The massacre of 17 people at a Florida high school by a teenager armed with an AR-15 cast another shadow of grief, disgust, frustration and anger over the nation last week. For Connecticut, it brought bitter remembrance of the equally horrifying killings at Sandy Hook elementary school more than five years ago.
There was grief, certainly, for the people of Newtown whose community was forever changed by an event that brought them unresolvable pain.
There was frustration and anger among Connecticut lawmakers in Washington who say no amount of bloodshed is likely to motivate a Republican-majority Congress to address the gun violence issue.
“When a plane crashes, we conduct thorough investigations to figure out what went wrong and enact regulations in an attempt to prevent the next crash,” U.S. Rep. Joe Courtney, D-2nd District, said in support of a national “red flag” law. When a class full of children is massacred in their school, apparently Congress is at a loss to do anything at all.”
And there was Gov. Dannel P. Malloy, obviously disgusted by the nation’s failure to address the problem, who witnessed first hand the Sandy Hook pain, and who predicted from that moment that, without more government action, horrors like the one at Parkland would be sure to come.
At least the Florida incident put some of Connecticut’s other issues into a better light: problems that can be addressed or ignored without the loss of human life.
Take, for instance, the state’s continuing money problems, which make it difficult to restore some $175 million in so-called “green” programs stripped from this year’s budget. At the University of Connecticut, as well, President Susan Herbst is recommending more than $3 million be raised by increasing student charges and fees to cover, among other things, eroding revenues from the state.
And while supporters are optimistic that legalizing and taxing recreational marijuana could help the state financially and in other ways, at least one legislator – notably House Speaker Joe Aresimowicz – has no faith that the state government can properly manage and maintain its transportation infrastructure. He wants it turned over to a separate authority. Municipal officials might also have their doubts about the state’s financial dependibility, having been told by administrators that without a way to stabilize Connecticut’s transportation funding, there may be a delay in the release of $30 million in road repair grants due to the cities and towns in June.
At the New England Association of Schools and Colleges, officials have yet to be convinced of the merits of the Board of Regents’ plan to save $28 million by merging 12 community colleges into one mega-school. There seemed to be no doubts among the majority of State Board of Education members that the legislature should not be directing any additional funding to certain charter schools.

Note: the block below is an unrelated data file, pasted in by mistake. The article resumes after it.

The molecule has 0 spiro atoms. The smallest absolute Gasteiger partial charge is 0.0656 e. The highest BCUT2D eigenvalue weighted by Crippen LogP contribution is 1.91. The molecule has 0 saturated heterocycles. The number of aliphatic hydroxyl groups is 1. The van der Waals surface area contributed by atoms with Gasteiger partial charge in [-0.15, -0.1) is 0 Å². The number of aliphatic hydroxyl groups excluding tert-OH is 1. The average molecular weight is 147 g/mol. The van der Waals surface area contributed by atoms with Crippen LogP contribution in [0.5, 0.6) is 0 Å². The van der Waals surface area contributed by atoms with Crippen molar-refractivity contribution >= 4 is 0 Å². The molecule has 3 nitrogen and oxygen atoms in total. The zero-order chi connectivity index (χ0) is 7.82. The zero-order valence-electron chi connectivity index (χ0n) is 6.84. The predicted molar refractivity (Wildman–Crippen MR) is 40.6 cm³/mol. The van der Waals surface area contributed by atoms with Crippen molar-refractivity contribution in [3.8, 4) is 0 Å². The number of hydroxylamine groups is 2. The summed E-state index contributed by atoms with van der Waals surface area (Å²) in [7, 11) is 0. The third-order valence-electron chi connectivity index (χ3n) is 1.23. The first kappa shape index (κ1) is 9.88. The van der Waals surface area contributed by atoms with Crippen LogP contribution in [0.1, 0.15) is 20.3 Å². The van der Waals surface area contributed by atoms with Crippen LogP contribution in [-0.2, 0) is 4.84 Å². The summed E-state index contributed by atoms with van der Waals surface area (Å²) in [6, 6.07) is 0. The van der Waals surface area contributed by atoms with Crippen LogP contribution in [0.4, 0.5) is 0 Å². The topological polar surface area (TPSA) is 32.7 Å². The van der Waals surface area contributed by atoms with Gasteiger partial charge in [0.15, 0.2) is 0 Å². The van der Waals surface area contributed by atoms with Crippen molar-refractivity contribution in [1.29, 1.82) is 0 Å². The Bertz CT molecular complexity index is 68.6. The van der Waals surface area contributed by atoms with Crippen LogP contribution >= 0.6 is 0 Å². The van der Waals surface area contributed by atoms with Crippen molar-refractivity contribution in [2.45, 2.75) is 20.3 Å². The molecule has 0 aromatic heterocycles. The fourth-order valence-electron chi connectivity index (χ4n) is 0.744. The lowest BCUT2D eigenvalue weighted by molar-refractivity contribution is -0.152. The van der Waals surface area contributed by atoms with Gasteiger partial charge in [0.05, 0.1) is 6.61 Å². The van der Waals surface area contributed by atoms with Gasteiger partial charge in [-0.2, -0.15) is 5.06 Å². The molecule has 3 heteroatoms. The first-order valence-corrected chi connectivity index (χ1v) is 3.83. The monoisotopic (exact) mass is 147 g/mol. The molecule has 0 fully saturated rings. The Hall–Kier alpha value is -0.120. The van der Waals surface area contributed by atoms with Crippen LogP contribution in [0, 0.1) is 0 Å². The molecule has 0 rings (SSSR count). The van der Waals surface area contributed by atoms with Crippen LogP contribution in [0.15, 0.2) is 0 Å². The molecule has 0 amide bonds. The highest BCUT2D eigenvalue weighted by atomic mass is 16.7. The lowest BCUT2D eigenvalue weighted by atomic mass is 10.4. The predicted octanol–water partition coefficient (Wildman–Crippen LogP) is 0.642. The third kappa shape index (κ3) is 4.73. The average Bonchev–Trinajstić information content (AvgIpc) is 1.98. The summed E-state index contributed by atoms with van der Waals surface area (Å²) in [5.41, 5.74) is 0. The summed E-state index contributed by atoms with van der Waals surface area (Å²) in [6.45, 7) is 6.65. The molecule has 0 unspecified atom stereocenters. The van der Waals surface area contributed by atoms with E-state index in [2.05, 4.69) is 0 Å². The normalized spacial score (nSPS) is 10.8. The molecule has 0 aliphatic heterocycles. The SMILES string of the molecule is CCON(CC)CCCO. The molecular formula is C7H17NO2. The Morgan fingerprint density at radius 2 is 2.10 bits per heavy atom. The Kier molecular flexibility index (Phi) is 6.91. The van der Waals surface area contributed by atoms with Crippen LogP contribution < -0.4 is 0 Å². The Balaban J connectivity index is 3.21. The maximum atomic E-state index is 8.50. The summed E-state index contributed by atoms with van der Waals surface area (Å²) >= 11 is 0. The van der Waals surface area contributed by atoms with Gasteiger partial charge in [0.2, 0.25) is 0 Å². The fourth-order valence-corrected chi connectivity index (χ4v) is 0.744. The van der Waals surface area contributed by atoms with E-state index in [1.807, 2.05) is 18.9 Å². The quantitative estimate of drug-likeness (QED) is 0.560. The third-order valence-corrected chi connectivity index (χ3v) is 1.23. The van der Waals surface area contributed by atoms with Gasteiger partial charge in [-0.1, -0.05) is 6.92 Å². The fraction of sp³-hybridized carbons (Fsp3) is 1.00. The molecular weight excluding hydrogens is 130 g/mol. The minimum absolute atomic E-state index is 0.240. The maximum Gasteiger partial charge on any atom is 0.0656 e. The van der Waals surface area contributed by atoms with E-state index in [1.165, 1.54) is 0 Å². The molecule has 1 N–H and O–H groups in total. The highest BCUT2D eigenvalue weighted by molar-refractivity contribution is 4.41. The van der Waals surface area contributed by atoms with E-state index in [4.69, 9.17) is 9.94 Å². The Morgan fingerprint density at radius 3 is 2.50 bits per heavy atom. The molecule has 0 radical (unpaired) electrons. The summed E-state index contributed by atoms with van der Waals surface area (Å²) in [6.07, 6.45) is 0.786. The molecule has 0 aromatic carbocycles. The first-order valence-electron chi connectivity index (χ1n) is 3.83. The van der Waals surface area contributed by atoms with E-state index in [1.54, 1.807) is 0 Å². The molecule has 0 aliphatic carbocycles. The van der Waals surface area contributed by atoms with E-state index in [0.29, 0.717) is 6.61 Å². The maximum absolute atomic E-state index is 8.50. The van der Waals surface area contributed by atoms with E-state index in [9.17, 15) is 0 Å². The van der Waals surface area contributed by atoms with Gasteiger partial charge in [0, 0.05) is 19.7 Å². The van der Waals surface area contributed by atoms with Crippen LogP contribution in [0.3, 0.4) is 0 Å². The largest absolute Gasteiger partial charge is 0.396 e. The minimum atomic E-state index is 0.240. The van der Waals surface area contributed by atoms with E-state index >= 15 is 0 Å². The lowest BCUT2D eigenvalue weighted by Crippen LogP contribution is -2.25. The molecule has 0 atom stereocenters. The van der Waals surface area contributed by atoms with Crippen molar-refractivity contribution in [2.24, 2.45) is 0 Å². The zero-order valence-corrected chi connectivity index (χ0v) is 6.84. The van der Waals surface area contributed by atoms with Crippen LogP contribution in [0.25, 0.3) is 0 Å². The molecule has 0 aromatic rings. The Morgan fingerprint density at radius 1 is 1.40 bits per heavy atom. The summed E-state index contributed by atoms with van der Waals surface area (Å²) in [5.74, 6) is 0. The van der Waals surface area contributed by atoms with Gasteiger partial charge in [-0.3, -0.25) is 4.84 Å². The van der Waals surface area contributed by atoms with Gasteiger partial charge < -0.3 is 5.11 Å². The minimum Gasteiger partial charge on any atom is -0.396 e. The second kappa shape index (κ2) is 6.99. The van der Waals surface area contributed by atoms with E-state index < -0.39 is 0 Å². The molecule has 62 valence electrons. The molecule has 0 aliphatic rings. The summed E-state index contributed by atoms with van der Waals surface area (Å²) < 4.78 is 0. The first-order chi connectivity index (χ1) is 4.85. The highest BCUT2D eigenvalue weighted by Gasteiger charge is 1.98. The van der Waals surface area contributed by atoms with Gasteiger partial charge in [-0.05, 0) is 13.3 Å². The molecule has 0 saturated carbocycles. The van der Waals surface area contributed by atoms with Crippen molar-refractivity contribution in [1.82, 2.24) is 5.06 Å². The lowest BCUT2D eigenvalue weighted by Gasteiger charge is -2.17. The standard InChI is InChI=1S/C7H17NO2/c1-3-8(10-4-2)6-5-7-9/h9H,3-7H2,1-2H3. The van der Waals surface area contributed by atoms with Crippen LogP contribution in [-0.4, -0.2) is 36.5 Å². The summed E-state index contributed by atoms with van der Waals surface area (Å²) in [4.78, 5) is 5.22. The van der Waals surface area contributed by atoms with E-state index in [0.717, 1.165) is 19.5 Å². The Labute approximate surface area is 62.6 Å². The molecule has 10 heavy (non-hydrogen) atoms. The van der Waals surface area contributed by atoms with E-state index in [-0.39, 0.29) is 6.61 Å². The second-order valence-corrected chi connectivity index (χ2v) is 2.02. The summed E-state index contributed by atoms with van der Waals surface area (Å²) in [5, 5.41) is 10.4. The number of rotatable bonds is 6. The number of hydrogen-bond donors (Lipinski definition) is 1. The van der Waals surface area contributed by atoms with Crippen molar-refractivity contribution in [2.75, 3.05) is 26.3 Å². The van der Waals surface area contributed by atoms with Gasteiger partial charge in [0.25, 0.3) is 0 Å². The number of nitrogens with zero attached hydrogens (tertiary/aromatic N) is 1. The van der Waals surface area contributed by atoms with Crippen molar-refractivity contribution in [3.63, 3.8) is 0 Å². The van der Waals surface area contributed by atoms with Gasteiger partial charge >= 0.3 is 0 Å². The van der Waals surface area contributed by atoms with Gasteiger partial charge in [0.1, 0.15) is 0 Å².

Government investment in economic development has not stopped, and Friday the state’s bond commission approved funds for a long list of things, including removal of docks and mooring blocks encroaching on the U.S. Naval Submarine Base in Groton and money for some 34,000 homeowners whose foundations are crumbling because they were poured with concrete containing the mineral pyrrhotite.
The federal budget proposed by President Donald Trump would pour billions into military spending on Connecticut-built submarines and helicopters, giving a boost to the local economy; but would help pay for it by dramatic reductions in domestic programs such as food stamps, before- and after-school programs, open space preservation, public broadcasting and housing assistance.
It is getting the same cold reception from Connecticut lawmakers as Trump’s infrastructure plan, which would attempt to use state and local money to leverage $1.5 trillion in private investment.
Not everything boils down to money, of course, and there are plenty of unresolved issues that could bring, at best, inconvenience and, at worst, suffering, misery and pain.
The state’s estimated 10,000 “dreamers,” many of whom attend community college here, remain in danger of deportation after the U.S. Senate’s inability to pass any of several immigration reform bills that would have given them protected status.
Connecticut Sen. Richard Blumenthal was also concerned about the widespread use of interim security clearances at the White House and the number of officials with access to classified information. His calls for protection for Special Counsel Robert Mueller’s investigation redoubled Friday after the indictment of 13 Russians on charges of interfering with the 2016 presidential election.
Secretary of the State Denise Merrill is also concerned about potential abuses of the state’s public voter registration rolls and says she wants to protect domestic violence victims and others who might be easily identified through them.